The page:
HC Deb 25 July 1872 vol 212 cc1762-3

asked Mr. Chancellor of the Exchequer a Question of which he had priyately given him Notice, Whether under the Law Officers' Expenses Bill, fixed for third reading that evening, it may not happen that the fees hitherto paid to the Attorney and Solicitor General would be paid, at least as to the greater portion of them, to the Attorney General; and whether, in such an event, the country would not lose the whole, or nearly the whole, of the salary voted to the Solicitor General?


, in reply, said, the House was aware that, under existing arrangements, the Attorney General received the fees hitherto paid to Law Officers; but that the Solicitor General received a salary instead of the fees, for non-contentious business. That was the state of the case at present. The hon. Member now asked him whether the Bill before Parliament contained any security that the fees hitherto paid to the Solicitor General, but which now were to be paid into the Consolidated Fund, would not be taken from the Consolidated Fund and paid over to the Attorney General, in addition to his salary. He could only express his astonishment at such a Question being asked. The Question, if it meant anything, meant that Parliament ought to have gone further and legislated, by express provisions against a conspiracy between the Treasury and the Solicitor General, to defraud the public of fees directed to be paid over to the Consolidated Fund. He confessed that if they were capable of entering into such a conspiracy, he should despair of any words in an Act of Parliament prevented their doing so; but if they were not capable of such a proceeding of the kind the provisions of the Bill were sufficient for the purpose.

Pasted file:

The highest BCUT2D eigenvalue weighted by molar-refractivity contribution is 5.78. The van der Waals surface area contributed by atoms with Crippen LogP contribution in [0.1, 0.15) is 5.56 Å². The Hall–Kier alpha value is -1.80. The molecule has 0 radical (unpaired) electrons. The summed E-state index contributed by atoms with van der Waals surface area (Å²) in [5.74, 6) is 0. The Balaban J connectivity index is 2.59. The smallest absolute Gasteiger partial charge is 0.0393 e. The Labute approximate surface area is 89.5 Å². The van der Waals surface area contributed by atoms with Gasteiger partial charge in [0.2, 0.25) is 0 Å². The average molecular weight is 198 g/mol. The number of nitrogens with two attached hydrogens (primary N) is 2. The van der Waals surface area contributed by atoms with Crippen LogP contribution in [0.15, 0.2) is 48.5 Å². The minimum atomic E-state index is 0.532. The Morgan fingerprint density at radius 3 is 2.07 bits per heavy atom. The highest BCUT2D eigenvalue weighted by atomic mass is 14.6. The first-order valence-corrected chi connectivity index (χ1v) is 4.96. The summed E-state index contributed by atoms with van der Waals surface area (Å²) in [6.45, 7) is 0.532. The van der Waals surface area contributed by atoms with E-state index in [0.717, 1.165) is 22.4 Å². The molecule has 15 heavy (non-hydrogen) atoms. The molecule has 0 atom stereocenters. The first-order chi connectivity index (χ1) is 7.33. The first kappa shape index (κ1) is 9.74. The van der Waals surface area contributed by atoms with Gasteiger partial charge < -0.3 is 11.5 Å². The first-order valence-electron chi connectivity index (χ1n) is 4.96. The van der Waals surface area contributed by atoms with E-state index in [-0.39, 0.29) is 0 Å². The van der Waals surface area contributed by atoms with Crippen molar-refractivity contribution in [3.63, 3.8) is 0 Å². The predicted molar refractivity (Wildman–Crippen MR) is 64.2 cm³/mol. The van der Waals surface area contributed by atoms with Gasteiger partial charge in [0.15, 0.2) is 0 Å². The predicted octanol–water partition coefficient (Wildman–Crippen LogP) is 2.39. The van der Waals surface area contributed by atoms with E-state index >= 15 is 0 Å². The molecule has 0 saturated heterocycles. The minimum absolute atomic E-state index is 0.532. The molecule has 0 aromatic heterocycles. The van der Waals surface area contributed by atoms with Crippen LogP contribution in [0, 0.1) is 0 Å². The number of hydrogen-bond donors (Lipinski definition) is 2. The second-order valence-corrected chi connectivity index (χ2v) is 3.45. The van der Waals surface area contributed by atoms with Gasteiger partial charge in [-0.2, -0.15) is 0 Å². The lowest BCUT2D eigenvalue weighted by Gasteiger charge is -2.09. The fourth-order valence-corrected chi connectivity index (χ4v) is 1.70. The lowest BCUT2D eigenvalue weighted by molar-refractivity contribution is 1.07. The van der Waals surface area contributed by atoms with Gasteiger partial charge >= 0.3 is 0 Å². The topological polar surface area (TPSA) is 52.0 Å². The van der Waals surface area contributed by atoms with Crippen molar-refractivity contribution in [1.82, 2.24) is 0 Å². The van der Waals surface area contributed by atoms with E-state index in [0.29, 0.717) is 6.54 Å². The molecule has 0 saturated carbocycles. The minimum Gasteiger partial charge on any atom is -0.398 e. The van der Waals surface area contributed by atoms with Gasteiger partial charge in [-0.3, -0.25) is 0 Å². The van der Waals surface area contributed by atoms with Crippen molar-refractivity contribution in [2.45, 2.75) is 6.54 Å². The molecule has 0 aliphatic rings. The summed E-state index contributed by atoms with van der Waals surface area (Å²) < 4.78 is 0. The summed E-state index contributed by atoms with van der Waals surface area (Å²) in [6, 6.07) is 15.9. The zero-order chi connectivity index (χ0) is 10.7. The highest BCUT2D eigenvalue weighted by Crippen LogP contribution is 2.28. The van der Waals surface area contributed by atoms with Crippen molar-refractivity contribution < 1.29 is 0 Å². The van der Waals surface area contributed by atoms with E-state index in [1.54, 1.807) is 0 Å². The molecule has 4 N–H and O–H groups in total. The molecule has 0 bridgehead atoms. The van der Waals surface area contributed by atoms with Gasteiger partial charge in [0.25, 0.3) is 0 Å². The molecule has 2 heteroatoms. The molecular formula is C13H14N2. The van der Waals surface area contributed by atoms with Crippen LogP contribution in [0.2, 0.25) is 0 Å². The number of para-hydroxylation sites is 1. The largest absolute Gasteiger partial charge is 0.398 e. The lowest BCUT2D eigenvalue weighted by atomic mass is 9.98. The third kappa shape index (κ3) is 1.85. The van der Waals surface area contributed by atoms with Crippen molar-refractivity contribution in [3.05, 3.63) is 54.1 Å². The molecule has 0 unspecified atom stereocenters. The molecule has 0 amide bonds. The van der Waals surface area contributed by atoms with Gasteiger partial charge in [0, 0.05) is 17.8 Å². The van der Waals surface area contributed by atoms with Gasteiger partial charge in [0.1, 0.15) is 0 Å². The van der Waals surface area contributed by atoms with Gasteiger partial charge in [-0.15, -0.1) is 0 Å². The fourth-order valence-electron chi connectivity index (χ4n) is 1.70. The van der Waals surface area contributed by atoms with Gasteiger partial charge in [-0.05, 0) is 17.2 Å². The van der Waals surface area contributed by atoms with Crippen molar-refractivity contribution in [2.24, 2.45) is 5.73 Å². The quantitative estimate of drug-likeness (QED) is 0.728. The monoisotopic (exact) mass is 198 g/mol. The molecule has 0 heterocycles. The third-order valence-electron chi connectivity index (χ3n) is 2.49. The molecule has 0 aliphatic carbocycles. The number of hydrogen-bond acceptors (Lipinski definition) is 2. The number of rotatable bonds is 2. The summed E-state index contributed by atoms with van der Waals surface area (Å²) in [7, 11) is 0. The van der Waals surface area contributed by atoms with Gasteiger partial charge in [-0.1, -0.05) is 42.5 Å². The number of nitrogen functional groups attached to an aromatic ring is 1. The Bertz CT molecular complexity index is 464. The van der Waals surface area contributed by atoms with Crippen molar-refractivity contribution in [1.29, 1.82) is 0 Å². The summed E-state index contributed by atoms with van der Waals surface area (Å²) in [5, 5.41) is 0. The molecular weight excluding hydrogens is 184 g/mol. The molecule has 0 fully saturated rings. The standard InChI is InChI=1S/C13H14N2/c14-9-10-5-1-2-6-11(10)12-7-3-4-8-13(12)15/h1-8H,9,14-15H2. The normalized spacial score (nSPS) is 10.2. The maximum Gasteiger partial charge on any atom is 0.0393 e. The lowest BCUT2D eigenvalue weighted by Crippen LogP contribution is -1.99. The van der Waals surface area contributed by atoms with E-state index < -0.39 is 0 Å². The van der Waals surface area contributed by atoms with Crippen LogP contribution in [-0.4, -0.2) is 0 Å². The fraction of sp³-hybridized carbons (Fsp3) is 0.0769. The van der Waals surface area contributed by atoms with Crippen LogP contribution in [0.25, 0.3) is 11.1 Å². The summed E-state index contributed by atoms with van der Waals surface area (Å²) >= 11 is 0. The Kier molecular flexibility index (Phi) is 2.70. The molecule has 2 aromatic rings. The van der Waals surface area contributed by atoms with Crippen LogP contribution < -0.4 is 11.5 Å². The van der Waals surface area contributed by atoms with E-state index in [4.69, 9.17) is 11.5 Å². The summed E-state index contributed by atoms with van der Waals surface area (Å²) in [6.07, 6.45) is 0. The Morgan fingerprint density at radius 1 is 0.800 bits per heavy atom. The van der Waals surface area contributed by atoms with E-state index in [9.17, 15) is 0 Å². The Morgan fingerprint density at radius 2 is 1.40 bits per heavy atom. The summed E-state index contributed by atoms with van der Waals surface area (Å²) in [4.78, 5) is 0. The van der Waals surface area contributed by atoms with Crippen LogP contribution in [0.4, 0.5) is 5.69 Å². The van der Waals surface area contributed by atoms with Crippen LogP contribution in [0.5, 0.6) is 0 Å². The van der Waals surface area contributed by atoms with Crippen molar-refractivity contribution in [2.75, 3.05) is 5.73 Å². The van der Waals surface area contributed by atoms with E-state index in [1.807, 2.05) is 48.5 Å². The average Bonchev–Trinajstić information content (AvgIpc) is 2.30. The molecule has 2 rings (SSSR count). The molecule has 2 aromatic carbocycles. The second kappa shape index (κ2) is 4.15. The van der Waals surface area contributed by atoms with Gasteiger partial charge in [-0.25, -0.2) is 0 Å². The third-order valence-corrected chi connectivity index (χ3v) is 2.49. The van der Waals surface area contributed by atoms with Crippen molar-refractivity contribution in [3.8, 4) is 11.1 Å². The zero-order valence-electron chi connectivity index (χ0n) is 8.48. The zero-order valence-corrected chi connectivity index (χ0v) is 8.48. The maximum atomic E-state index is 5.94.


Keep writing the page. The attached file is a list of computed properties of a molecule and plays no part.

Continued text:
said, the right hon. Gentleman had misapprehended his words, and he begged to give Notice that on the Motion for the third reading he should move that the Bill be recommitted for the purpose of bringing up a clause upon the point.